Building from John Carter and its $200m black hole, here are some more of Hollywood's biggest losers at the box office;

Cutthroat Island (1995): Cutthroat Island is the pirate movie that lost its treasure and walked the plank, sinking its backer (Carolco Pictures) along the way. Squandering a reported $115m in costs qualifies it as history's biggest box-office b0mb. In this notorious picture from the set, stars Matthew Modine and Geena Davis are just preparing to cut their own throats. Net loss (adjusted for inflation): $147.2m

The Alamo (2004): First there was the Battle of the Alamo, an American tragedy that saw the valliant Texian defenders massacred by the advancing Mexican army. Then there was the film of the Battle of the Alamo, which cast Billy Bob Thornton as Davy Crockett and died a ghastly, lonesome [rip] at US cinemas, bowing out with barely a dent in its reported $145m budget. Net loss (adjusted for inflation): $146.6m

The Adventures of Pluto Nash (2002): Eddie Murphy starred as a roust@bout spaceman in a notorious DayGlo folly that sat on the shelf for two years before being sheepishly dumped on an unimpressed public. The Adventures of Pluto Nash made just $7m. 'I know the two or three people who liked that movie,' Murphy would later quip – though he may have been exaggerating. Net loss (adjusted for inflation): $145.9m

Sahara (2005): Oh, the hilarity. Here we see Matthew McConaughey and Steve Zahn up to their necks in trouble in Breck Eisner's idiotic caper. But the film sank into the sand, dragged down by a combination of burgeoning production costs, legal disputes and dismal box-office returns. Net loss (adjusted for inflation): $144.9m

Mars Needs Moms (2011): The backers fondly imagined it would be one of the biggest hits of last year. The public, though, had other ideas. Simon Well's mo-cap calamity sent a small boy on a mission to rescue mom from space aliens, and squandered millions along the way. Net loss (adjusted for inflation): $140.5m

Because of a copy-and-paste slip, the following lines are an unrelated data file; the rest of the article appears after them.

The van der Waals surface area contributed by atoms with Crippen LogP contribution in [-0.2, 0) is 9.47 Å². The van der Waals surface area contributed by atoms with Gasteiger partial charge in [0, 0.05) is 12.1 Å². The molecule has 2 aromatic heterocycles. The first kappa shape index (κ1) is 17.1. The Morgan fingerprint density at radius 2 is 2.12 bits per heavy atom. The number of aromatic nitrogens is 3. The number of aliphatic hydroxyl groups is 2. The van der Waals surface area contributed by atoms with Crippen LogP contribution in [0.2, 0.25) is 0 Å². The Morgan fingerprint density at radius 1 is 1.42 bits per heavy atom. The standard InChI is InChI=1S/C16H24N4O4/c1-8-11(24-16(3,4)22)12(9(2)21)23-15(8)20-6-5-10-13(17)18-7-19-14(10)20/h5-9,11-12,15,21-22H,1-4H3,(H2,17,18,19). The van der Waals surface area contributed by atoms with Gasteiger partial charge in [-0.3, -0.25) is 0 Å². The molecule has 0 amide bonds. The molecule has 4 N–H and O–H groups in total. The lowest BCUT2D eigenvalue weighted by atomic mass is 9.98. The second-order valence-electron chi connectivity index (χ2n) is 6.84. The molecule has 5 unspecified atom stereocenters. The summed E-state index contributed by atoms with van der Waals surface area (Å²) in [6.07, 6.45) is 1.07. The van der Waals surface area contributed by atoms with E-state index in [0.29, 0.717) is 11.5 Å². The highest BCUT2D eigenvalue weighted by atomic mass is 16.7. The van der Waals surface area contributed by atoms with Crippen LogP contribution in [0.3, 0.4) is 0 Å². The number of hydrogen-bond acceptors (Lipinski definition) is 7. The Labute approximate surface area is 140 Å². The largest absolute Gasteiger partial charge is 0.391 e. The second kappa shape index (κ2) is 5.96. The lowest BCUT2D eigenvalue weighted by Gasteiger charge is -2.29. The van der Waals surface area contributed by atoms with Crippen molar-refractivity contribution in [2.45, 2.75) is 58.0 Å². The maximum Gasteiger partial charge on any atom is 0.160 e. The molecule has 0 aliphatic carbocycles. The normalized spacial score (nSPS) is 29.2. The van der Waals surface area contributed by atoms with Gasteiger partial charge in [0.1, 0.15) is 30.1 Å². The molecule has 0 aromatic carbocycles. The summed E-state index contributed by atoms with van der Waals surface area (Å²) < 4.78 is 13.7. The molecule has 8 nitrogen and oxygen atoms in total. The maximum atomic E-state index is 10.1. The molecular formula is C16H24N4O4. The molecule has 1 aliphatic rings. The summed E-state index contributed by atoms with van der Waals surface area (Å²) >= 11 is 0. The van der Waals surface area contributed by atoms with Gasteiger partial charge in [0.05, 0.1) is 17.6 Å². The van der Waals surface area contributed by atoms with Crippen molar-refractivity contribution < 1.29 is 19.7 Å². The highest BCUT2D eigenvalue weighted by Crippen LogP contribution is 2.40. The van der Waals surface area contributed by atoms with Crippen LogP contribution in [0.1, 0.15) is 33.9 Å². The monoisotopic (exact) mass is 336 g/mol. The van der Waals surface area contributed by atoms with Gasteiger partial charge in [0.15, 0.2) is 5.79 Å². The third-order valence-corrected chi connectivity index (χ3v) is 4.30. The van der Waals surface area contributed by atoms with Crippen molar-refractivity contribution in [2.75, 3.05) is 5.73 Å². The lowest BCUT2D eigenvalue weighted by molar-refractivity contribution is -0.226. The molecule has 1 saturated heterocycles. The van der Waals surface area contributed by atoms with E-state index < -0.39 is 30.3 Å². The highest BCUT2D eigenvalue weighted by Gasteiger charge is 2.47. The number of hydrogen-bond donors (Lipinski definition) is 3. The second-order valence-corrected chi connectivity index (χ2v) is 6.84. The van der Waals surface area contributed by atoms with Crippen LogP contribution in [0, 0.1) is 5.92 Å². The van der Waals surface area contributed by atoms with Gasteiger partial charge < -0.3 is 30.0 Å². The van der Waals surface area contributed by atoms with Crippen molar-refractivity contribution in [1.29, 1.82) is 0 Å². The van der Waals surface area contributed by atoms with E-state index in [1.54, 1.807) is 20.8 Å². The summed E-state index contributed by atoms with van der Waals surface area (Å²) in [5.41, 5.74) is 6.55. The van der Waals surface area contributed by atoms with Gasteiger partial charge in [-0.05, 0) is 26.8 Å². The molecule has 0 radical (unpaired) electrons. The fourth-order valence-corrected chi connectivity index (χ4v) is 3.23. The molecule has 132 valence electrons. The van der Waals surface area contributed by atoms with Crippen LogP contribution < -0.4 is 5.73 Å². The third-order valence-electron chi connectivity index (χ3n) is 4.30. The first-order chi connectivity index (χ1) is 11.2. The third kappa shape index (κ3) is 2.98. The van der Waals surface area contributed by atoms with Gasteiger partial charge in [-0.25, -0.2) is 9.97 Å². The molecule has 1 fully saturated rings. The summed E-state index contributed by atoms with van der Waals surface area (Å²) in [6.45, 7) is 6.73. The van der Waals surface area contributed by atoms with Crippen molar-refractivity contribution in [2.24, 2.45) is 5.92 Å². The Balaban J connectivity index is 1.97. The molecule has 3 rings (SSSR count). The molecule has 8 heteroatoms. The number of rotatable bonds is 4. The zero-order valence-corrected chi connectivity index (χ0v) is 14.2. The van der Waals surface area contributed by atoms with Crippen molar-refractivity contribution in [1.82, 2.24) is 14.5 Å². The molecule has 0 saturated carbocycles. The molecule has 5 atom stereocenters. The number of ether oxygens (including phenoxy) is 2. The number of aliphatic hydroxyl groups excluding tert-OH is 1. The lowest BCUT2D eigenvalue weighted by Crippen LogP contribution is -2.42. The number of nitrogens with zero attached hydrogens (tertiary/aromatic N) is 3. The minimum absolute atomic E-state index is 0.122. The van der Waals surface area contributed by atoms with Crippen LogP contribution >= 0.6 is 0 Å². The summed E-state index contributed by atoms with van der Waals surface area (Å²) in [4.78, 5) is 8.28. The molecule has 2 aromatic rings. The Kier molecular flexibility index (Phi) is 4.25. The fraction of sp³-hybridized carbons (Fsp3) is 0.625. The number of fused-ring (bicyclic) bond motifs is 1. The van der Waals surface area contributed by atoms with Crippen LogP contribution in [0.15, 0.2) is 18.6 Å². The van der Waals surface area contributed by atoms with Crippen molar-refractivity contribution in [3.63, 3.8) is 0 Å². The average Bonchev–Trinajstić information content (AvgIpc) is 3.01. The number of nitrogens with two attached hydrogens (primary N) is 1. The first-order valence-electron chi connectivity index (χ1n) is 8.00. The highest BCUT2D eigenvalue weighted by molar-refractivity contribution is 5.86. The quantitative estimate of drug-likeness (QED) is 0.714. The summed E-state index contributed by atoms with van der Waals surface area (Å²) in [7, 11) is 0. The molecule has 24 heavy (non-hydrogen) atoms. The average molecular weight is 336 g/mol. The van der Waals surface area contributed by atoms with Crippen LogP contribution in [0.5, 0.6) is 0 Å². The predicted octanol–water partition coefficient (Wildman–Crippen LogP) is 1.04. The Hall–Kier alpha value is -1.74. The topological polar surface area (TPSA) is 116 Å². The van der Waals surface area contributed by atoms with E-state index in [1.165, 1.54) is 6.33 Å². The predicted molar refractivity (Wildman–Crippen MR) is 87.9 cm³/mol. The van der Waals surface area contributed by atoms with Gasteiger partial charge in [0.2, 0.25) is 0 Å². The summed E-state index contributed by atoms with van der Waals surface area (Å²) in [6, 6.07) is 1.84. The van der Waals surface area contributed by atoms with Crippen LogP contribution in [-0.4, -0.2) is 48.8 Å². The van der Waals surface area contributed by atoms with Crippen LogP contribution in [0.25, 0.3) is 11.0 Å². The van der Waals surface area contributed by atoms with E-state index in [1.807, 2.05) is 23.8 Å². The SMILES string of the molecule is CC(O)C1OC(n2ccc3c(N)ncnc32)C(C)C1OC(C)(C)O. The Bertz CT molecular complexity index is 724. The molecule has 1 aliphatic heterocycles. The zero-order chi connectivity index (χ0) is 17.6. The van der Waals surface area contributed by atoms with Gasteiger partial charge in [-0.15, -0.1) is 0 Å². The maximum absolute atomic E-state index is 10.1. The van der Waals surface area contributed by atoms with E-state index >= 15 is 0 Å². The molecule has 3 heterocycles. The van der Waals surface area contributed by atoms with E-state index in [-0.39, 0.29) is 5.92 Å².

The 13th Warrior (1999): Originally entitled Eaters of the Dead, this galumphing sword-and-sandals romp found itself re-christened The 13th Warrior and sent off to an unlucky fate. Antonio Banderas' co-star Omar Sharif was so dispirited by the experience that he promptly announced his retirement from acting. Net loss (adjusted for inflation): $137.1m

Town & Country (2001): Town & Country was a dog of a movie, a cash-stuffed turkey of a rom-com and a veritable bonfire of vanities. Its high-profile stars (Warren Beatty, Diane Keaton and Goldie Hawn) have looked singed and shell-shocked ever since. Legend has it that the hounds in this picture later fired their agent. Net loss (adjusted for inflation): $124.2m

Speed Racer (2008): Not even a zippy title, a tried-and-tested pedigree (the film was based on a successful Japanese anime series) and the combined efforts of the Wachowski brothers could prevent Speed Racer from hitting the buffers. But is it time to take this for another spin? Just last year, Time magazine named Speed Racer one of the greatest sports movies of all time. Net loss (adjusted for inflation): $114.5m